At UC Riverside, which has approximately 6,000 students in campus housing, about 50 have roommates of the opposite sex. The school has had the option since 2005.

Garcia and Youngdahl live in a house for students with an interest in Russian studies. They said they were already friendly and didn't think they would be compatible with some of the other people in the house.

"I had just roomed with a boy. I was under the impression at the time that girls were a little bit neater and more quiet," Youngdahl said. "As it turns out, I don't see much of a difference from one sex to the other."

Garcia, 19, admitted: "I'm incredibly messy."

Parents aren't necessarily thrilled with boy-girl housing.

Debbie Feldman's 20-year-old daughter, Samantha, is a sophomore at Oberlin in Ohio and plans to room with her platonic friend Grey Caspro, a straight guy, next year. Feldman said she was shocked when her daughter told her.

"When you have a male and female sharing such close quarters, I think it's somewhat delusional to think there won't be sexual tension," 52-year-old Feldman said. "Maybe this generation feels more comfortable walking around in their underwear. I'm not sure that's a good thing."

Still, Feldman said her daughter is partly in college to learn life lessons, and it's her decision. Samantha said she assured her mom that she thinks of Caspro as a brother.

"I'm really close to him, and I consider him one of my really good friends," she said. "I really trust him. That trust makes it work."
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The Camera That Wears a Badge

THESE days, the police are much less likely to be hiding behind a billboard waiting to nab someone going over the speed limit. Technology has gone far beyond that.

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Nell Redmond for The New York Times

In Charlotte, N.C., a traffic-light camera is positioned to catch any red-light runners in the act. Some drivers have objected.

In recent years, local governments have eagerly adopted photo-enforcement technology — surveillance cameras that take a picture of an offending vehicle and its license plate — to nab those who exceed the speed limit or cross an intersection when the light is red.

As with most technological advances, there have been some unanticipated consequences.

Increasingly, travelers are receiving unpleasant surprises in the mail upon returning home: tickets for reported violations that they may not remember, perhaps from weeks or months earlier.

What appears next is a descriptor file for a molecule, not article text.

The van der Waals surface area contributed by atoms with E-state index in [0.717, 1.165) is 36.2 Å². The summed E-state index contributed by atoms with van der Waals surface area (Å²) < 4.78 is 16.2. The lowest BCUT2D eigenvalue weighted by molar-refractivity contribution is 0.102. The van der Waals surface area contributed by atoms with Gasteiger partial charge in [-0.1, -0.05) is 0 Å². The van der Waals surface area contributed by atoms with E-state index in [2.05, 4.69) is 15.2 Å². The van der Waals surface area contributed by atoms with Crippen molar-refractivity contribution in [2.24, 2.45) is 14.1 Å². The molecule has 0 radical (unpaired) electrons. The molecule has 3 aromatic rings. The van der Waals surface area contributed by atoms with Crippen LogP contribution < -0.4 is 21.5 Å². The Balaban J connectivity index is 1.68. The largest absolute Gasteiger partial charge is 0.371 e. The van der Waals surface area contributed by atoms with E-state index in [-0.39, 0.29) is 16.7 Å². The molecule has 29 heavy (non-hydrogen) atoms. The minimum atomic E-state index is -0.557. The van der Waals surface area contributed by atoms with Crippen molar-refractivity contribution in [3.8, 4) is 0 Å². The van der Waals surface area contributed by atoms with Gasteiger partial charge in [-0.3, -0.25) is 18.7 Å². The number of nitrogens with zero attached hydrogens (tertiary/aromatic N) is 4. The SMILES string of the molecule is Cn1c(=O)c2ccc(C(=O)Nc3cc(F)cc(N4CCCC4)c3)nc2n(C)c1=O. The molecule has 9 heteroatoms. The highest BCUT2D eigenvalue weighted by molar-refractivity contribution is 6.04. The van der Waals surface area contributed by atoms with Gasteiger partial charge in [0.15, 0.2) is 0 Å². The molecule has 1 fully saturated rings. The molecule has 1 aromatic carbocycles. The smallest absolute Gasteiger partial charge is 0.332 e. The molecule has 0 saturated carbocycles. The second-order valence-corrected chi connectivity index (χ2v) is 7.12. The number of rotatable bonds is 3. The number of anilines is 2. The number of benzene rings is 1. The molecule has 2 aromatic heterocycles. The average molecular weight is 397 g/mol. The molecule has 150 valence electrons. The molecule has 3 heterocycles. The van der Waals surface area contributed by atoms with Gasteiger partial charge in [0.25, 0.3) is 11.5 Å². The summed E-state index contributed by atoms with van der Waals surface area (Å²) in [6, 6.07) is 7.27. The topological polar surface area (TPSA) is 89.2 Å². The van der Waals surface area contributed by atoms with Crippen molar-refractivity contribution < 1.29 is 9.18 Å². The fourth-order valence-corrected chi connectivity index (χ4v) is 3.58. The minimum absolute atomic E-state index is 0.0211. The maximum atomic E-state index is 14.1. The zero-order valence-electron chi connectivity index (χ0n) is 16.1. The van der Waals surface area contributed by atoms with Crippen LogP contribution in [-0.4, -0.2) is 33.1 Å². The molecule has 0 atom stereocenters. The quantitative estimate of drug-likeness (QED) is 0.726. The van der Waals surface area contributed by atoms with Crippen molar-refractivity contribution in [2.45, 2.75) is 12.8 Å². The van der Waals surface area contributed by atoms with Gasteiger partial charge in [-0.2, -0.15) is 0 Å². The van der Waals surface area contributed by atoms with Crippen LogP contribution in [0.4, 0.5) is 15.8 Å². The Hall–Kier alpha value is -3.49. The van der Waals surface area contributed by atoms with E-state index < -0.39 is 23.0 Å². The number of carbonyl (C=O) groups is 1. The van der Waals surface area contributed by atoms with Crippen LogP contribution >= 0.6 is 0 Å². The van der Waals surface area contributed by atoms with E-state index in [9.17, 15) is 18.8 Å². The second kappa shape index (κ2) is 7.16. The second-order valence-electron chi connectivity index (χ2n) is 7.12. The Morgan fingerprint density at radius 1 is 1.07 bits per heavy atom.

A spokeswoman for Avis said that citations directly attributed to enforcement cameras increased 25 percent in the last year among its customers. Both Avis and Hertz, the two major car-rental companies, say that they often pay the fine and then bill the customer, adding a processing charge.

Casey W. Raskob III, a lawyer in New York who specializes in traffic violations, said that some states and municipalities “want to get enforcement cameras in so badly to raise revenue” that they have reclassified red-light and speeding summonses issued through camera enforcement as violations like parking tickets, and don’t assign points to a driver’s record as a result.

Although drivers’ rights advocates have argued that some states and municipalities have gone too far with photo enforcement, the Insurance Institute for Highway Safety is a strong advocate. It argues that standard law enforcement doesn’t have the resources to keep pace with violations.

“Between 1995 and 2005, the estimated number of vehicle miles traveled in the United States increased by 23 percent, but the number of municipal law-enforcement officers grew by 12 percent,” Stephen L. Oesch, senior vice president at the organization, told Maryland legislators in February.

“Because speeding is common and viewed as acceptable behavior by many drivers, it is a major factor in motor vehicle crashes,” the institute said in a recent report evaluating the efficacy of speed cameras. Red-light cameras are now in use in 300 jurisdictions and speed cameras in more than 30 jurisdictions in 26 states, the group says.

Critics point to federal statistics showing that 42,642 people died in motor vehicle crashes in 2006, or 4 percent fewer than in 1975, even though roads have become more crowded. What’s needed, the critics say, is better road engineering and law enforcement that concentrates on manifestly unsafe driving.

Drivers, meanwhile, are fighting back with their own technology, as they have since the automobile radar detector became widely popular in the early 1970s.

With tax revenues falling, incentives are growing for municipalities to use photo enforcement to raise cash, said Shannon Atkinson, president of www.Njection.com. With an enforcement camera, he said, “you can pick off 20 people an hour, easily.”

Mr. Atkinson, a network engineer, started his business as a Web site for car and driving enthusiasts, but added a popular feature that merges Google Maps technology with on-site information from motorists that pinpoints real-time speed traps — whether operated by police officers or by camera — at thousands of locations in the United States and abroad.

The feature has drawn many new users, including “drivers whose livelihoods depend on being on the road all the time — your truck drivers, your road warriors who go from city to city,” he said.

NJECTION recently began supplying its speed-trap technology to Garmin, the G.P.S. navigational systems company, and is planning to add others like TomTom, Mr. Atkinson said. Drivers can set their devices to map speed traps on any route, he added.

The identities of tipsters reporting the location of a speed trap are protected, he said.

“We actually hear from police officers about where they hang out on such and such days and times — because what they’re mostly interested in is getting people to drive safely,” he

said.